Most states consider assault with a deadly weapon to be a crime of violence. Because the presence of a deadly weapon substantially increases the risk of harm to another, states impose stiff penalties for these crimes.
An assault with a deadly weapon occurs when an attacker accompanies a physical attack or attempted attack with a physical object capable of inflicting serious bodily injury or death by virtue of its design or construction. (Judges and lawyers often refer to the crime as "ADW.")
"Deadly weapon" generally refers to a wide range of objects that can inflict mortal or great bodily harm—for example, a car or a golf club. Some states consider knives and guns as "deadly weapons per se," which means that the prosecutor need not present evidence of their ability to cause mortal or serious injury. And some instruments, such as pocketknives, shoes, hammers, canes, and bats, while not deadly by design, can become "deadly weapons" depending on how the defendant has used them. Even parts of the human body can be deadly weapons, such as feet, knees, arms, and teeth.
Because the use of a deadly object creates a risk of death or serious harm, most, if not all, states classify assault with a deadly weapon as a felony. Defendants face the possibility of state prison for felonies.
Penalties for assault with a deadly weapon vary by state and the circumstances of the assault. Stiffer penalties generally apply if:
For example, a person convicted of assault with a deadly weapon resulting in no bodily harm might face a few years in prison. If the crime results in harm or targets a vulnerable victim, the maximum penalties could increase to 5 or 10 years in prison, and if both occur, the penalties will increase even more so.
Generally, the most severe penalties apply when the offender uses or brandishes a firearm, especially if that firearm is an automatic weapon or machine gun. States sometimes place these assaults in the category of aggravated assault with a deadly weapon. These penalties could range upwards of 15, 20, or more years in prison.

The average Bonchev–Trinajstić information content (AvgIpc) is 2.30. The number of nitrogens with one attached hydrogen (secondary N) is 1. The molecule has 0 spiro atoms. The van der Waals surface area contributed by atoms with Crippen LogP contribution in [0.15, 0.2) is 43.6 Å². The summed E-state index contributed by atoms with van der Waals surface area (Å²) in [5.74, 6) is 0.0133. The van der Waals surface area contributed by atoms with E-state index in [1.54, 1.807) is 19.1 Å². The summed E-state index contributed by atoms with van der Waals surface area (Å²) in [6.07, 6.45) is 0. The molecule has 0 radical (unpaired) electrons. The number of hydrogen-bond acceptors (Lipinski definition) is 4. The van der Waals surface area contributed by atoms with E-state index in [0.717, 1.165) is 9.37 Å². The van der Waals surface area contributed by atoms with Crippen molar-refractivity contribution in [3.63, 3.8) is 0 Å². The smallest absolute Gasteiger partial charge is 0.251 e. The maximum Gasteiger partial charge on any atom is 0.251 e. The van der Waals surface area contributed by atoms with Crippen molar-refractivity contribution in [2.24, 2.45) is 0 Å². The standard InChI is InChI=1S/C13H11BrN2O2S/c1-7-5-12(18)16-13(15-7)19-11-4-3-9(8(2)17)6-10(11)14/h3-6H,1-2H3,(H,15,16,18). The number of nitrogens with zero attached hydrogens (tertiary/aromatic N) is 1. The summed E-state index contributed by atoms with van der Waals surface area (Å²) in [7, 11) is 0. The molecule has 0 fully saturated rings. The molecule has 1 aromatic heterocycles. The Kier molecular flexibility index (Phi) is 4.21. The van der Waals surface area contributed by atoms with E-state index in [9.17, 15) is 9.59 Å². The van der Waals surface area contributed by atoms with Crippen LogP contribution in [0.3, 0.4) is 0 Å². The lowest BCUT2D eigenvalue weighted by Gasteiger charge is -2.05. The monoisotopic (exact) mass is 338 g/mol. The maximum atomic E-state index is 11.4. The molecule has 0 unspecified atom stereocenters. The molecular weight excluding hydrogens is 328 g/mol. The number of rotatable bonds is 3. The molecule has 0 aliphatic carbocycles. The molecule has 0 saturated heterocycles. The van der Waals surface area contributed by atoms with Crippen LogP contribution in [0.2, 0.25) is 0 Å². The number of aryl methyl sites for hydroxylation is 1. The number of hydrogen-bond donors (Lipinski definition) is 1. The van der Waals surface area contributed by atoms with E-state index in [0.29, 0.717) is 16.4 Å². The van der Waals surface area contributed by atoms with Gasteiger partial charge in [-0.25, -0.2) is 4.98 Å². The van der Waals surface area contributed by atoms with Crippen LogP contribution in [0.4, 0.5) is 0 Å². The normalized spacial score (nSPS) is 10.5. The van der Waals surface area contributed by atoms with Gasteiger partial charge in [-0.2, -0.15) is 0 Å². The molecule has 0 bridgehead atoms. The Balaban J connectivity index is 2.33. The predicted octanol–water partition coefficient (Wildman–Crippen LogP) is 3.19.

In many states, judges have a wide degree of discretion when it comes to imposing sentences. Factors such as the actual injury to the victim (or lack thereof), the relative ages of the victim and defendant, whether the defendant has a prior criminal record, and the strength of the prosecution's evidence will all affect the ultimate sentence. If the defendant used a firearm in the commission of the crime, the law might impose sentencing enhancements or mandatory minimum sentences.
Self-defense and defense of others are also common defenses in assault cases. To use these defenses, the defendant must present evidence that the alleged victim was the original aggressor and the defendant responded with reasonable force to protect themself or others from harm.
Another possible defense is that the defendant's actions were purely accidental and not intentional or reckless. This defense strategy challenges the strength of the prosecutor's case.
If you're facing charges of assault with a deadly weapon, contact an experienced criminal defense attorney. A lawyer will protect your rights and know how to make the most of any evidence that supports a lesser sentence. Defendants should typically look for a local attorney familiar not only with the offense and any possible defenses but also with how judges and prosecutors in the area treat such cases.